23 April 1999

Press Release



NEW YORK, 22 April (Department for Disarmament Affairs) -- A symposium on "Missile Development and the Impact on Global Security", organized by the Department for Disarmament Affairs, was held on 22 April, the second in a series of discussions which the Department has initiated since last October on topics of interest in the field of arms limitation and disarmament, with a view to broadening understanding and facilitating a meaningful discussion among Member States.

Jayantha Dhanapala, Under-Secretary-General for Disarmament Affairs, acted as moderator. Five international experts were invited as panellists: Istvan Gyarmati (Hungary), Chief Advisor to the Foreign Minister on Security Policy Issues and the current Chairman of the Missile Technology Control Regime; Edmundo S. Fujita (Brazil), Special Assistant to the Minister for Special Projects in charge of Space Affairs; Air Vice Marshal Kapil Kak (India), Senior Fellow of the Institute for Defence Studies and Analyses; Aaron Karp (United States), Senior Faculty Associate at Old Dominion University; and Wang Qun (China), Division Director at the Department of Arms Control and Disarmament of the Chinese Foreign Ministry.

In his opening statement, Mr. Dhanapala stated that the objective of the symposium was to provide an overall picture of the rapidly evolving situation of missile development and proliferation, export controls, civilian space programmes and missile defence issues and their potential impact on global security. He pointed to the fact that the issue of ballistic missiles and missile defences had become a growing concern of the international community.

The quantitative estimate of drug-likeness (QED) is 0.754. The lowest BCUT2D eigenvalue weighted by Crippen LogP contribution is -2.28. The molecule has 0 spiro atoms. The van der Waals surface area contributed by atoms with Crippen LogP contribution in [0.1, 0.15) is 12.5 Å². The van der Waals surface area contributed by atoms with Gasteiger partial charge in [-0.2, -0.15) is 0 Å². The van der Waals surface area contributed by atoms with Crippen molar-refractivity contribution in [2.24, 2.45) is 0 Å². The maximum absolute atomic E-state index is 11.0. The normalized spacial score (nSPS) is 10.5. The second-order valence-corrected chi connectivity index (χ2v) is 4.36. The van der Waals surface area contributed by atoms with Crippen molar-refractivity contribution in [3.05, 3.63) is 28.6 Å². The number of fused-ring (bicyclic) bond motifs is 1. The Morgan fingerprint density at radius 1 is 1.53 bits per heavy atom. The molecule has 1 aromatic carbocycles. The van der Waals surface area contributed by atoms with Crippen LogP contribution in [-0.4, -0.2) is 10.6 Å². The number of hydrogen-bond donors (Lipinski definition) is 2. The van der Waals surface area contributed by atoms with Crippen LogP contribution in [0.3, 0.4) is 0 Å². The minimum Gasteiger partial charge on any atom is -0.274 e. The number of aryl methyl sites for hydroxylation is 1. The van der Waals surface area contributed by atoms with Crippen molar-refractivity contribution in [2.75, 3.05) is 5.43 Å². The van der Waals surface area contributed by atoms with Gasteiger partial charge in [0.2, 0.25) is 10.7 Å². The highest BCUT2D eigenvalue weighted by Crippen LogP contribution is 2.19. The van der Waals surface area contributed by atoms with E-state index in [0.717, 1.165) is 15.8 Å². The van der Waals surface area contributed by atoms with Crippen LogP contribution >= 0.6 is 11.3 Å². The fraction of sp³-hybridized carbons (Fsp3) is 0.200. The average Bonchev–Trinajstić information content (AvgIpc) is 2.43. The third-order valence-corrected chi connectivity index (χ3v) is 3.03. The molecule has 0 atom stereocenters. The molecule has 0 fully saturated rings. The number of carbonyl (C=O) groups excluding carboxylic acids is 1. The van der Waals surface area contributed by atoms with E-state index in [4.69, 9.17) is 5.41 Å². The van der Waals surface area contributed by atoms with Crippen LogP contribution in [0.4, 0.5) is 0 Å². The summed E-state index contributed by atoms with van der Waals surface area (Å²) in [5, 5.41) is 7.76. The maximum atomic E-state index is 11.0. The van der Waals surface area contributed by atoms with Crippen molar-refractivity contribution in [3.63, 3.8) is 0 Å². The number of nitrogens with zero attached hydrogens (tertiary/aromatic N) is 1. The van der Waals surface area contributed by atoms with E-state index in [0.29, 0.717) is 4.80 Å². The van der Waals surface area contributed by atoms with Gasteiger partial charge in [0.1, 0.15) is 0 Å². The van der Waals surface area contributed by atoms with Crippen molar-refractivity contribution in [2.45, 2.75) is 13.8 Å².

Given the current absence of any multilateral treaty or agreement regulating the production, possession or trade in missiles, Mr. Dhanapala reiterated the Secretary-General's view that recent developments in the field of ballistic missiles and missile defences have underscored the urgent need for multilaterally negotiated norms against the spread of ballistic missile technology for military purposes. He stressed that international agreement on such norms would substantially improve prospects for future progress on existing bilateral and multilateral disarmament and arms control treaties.

The panellists presented their respective views and perspectives on the various developments related to missile proliferation, export controls and

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missile defence issues. Although there was a general agreement that recent missile developments posed certain risks to regional and global security, several of the panellists stated that different perceptions of missile threats existed. The panellists also concurred that recent developments have indeed underscored the need for international norms on missile proliferation. It was also stated that such norms should be equitable and non-discriminatory.

The symposium was attended by members of the Permanent Missions to the United Nations, representatives of non-governmental organizations and Secretariat staff.

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